FOR 30 YEARS, Oregon's prison population has spiraled upward. Now, says Governor John Kitzhaber, is the end of that era.

In his budget released last Friday, November 30, Kitzhaber laid out a way to save hundreds of millions of dollars over the next 10 years: Flatline the prison population.

Oregon's prison population has recently grown at a rate of 150 people a year. That might not sound like a lot, but caring for the average inmate costs the state $85 a day. Keeping the prison population steady will save $17.8 million next year, according to Kitzhaber's budget—with those savings increasing over time as more people are kept out of prison.

The governor's gamble is this: Spend more money upfront on treatment, supervision, drug testing, and keeping kids out of foster care, thereby spending less money in the long-term on maintaining inmates and building prisons. The budget also names reducing the overrepresentation of people of color in prison—non-whites make up 11.4 percent of Oregon's population, but 27 percent of our inmates.

"The vision of flatlining the prison population is really bold and needed," says David Rogers, executive director of Oregon's Partnership for Safety and Justice.

It's not just advocates who favor the plan: "We feel very confident that we can be smarter about the way we spend our public safety money," says Oregon Department of Corrections spokeswoman Liz Craig.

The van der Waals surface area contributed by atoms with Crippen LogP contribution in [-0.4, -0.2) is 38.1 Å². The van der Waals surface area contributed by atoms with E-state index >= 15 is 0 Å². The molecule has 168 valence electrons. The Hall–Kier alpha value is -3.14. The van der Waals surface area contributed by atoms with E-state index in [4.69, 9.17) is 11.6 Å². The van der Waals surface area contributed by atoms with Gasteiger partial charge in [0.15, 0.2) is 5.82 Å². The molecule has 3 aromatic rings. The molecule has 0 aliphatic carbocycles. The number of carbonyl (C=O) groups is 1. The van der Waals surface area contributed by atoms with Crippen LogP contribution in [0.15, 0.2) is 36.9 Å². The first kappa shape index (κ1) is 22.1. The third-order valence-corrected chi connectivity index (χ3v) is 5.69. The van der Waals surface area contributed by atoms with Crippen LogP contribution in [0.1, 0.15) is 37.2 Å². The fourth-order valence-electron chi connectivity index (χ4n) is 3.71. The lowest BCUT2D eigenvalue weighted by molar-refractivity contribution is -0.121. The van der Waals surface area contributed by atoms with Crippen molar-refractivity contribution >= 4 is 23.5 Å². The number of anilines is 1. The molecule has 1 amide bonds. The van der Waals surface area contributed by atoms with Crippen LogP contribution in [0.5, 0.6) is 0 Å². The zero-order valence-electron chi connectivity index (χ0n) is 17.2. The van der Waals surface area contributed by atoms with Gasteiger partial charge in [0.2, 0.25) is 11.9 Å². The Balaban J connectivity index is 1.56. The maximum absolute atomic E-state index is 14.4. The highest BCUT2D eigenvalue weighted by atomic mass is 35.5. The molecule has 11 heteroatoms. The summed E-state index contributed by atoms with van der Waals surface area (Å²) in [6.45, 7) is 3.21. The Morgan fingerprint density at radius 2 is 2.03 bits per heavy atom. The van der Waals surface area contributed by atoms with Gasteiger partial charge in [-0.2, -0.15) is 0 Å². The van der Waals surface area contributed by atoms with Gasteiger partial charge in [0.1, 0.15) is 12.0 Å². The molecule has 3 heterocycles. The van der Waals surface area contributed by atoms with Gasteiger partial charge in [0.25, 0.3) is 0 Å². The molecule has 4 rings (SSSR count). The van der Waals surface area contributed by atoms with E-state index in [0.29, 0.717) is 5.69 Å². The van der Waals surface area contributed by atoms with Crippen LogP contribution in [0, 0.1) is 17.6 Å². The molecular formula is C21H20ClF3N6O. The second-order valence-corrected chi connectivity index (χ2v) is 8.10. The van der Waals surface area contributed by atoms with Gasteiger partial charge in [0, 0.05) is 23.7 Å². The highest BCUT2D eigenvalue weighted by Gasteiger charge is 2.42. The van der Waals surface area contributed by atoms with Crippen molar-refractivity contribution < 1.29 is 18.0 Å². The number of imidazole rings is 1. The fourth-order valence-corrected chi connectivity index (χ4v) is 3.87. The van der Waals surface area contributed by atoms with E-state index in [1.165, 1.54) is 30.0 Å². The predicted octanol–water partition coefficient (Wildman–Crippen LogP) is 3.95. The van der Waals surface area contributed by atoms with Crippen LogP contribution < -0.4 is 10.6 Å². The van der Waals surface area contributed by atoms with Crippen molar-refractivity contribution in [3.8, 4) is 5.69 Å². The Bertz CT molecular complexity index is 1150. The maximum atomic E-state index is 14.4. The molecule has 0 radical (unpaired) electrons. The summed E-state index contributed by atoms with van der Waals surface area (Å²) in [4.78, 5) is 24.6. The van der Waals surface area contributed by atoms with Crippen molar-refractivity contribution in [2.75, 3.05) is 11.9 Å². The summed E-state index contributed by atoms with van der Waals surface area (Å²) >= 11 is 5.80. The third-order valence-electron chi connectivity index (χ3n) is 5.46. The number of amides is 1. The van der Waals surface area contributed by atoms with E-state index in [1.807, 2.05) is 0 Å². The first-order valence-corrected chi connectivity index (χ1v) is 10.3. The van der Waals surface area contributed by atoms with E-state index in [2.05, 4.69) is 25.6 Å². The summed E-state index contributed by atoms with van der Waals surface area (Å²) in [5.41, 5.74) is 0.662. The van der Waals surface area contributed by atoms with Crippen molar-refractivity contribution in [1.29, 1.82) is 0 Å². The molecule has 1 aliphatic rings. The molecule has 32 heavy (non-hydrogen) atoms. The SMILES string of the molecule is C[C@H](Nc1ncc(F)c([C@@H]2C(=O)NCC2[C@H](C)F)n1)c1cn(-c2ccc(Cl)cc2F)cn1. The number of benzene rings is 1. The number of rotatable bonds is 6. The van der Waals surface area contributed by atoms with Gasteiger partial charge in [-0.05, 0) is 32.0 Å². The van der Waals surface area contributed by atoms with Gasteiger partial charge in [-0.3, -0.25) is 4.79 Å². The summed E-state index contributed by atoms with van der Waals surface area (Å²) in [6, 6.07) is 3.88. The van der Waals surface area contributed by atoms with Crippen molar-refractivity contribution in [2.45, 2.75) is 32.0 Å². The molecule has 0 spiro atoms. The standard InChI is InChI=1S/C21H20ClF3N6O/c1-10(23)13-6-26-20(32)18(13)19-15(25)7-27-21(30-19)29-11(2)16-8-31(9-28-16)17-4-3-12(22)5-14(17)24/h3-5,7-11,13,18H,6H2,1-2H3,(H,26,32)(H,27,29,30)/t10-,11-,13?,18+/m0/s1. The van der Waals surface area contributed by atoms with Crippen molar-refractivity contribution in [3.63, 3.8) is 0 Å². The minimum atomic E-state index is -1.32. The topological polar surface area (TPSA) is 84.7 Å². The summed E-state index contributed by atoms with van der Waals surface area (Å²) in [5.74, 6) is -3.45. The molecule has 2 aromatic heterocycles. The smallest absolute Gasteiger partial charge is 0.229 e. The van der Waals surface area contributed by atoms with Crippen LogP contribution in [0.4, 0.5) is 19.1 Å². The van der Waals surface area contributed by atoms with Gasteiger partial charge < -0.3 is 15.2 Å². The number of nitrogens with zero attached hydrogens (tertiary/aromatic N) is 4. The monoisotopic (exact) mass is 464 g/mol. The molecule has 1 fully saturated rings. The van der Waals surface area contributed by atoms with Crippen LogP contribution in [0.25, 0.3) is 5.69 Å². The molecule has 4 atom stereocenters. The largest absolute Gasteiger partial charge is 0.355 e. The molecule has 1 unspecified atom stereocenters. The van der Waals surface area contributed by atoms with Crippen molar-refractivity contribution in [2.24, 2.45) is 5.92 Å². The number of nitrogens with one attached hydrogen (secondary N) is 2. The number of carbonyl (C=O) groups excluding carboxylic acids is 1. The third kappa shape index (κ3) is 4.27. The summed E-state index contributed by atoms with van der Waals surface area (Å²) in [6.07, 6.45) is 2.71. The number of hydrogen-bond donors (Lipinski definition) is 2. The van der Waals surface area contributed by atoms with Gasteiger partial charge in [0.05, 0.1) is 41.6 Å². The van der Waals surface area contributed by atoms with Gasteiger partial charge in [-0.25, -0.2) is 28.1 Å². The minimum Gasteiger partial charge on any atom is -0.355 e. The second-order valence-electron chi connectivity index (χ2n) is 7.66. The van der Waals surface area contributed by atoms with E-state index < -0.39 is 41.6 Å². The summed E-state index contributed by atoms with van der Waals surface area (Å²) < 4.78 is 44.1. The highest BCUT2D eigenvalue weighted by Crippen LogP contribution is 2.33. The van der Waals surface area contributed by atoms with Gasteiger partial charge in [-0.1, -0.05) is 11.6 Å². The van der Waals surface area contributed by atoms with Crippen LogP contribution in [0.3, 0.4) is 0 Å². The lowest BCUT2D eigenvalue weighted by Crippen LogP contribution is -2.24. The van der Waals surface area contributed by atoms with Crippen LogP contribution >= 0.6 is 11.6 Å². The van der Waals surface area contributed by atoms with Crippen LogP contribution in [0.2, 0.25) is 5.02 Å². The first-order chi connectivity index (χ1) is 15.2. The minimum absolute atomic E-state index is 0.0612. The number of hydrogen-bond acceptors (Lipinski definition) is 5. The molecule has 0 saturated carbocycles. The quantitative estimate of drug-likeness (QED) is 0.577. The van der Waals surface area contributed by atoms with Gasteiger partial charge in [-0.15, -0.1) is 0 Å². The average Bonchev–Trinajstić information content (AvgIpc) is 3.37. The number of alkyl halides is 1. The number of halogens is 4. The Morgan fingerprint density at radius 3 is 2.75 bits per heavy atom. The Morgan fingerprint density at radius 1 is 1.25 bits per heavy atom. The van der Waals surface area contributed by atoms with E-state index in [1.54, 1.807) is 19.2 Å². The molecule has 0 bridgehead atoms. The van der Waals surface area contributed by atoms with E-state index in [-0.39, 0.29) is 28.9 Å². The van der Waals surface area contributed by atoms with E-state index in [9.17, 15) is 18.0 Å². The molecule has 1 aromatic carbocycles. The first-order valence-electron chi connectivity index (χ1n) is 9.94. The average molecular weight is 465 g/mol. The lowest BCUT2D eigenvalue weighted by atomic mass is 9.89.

If the prison population does flatline, Oregon can nix plans to build two expensive new prisons.

The rise in prison population is driven by a couple factors. Much of it comes from Oregon's growing population. But 27 percent of projected prison population growth comes from 2008's Measure 57, which imposes mandatory minimum sentences for drug and property crimes. The number of people requiring mental health services in Oregon prisons has also grown six percent since 2006.

With the state strapped for cash, it will be tempting for legislators—who will have the final say on the specifics of the governor's budget—to just bluntly cut the prison budget.

But although the governor's budget forecasts deep long-term cuts, including some inmate-cost savings this year, it would actually increase the state's overall public safety budget in the short term.

Kitzhaber wants a 10.7 percent increase, investing $32 million in community corrections, $8.9 million in drug courts (which sentence people to treatment and supervision), and $23.6 million to intervene with families whose kids might otherwise be placed in foster care.

The specifics of these prison policies will come from the Oregon Commission on Public Safety, which is slated to issue budget recommendations next month. The recommendations could include some radical, practical ideas for keeping the prison population steady—like giving counties some kind of financial incentive to push for shorter sentences in local prosecutions ["Condemned to Death," News, Nov 21].

Prison reform has long been an untouchable political issue in Oregon, but the November election results show that voters may be ready for change. Voters in California reformed their controversial "three strikes" felony law, while Washington and Colorado's legalization of marijuana made a clear statement about the "war on drugs." It's up to the Oregon legislature either to fight or support Kitzhaber's push to flatline the prison population—but looks like the political climate could be right for reform.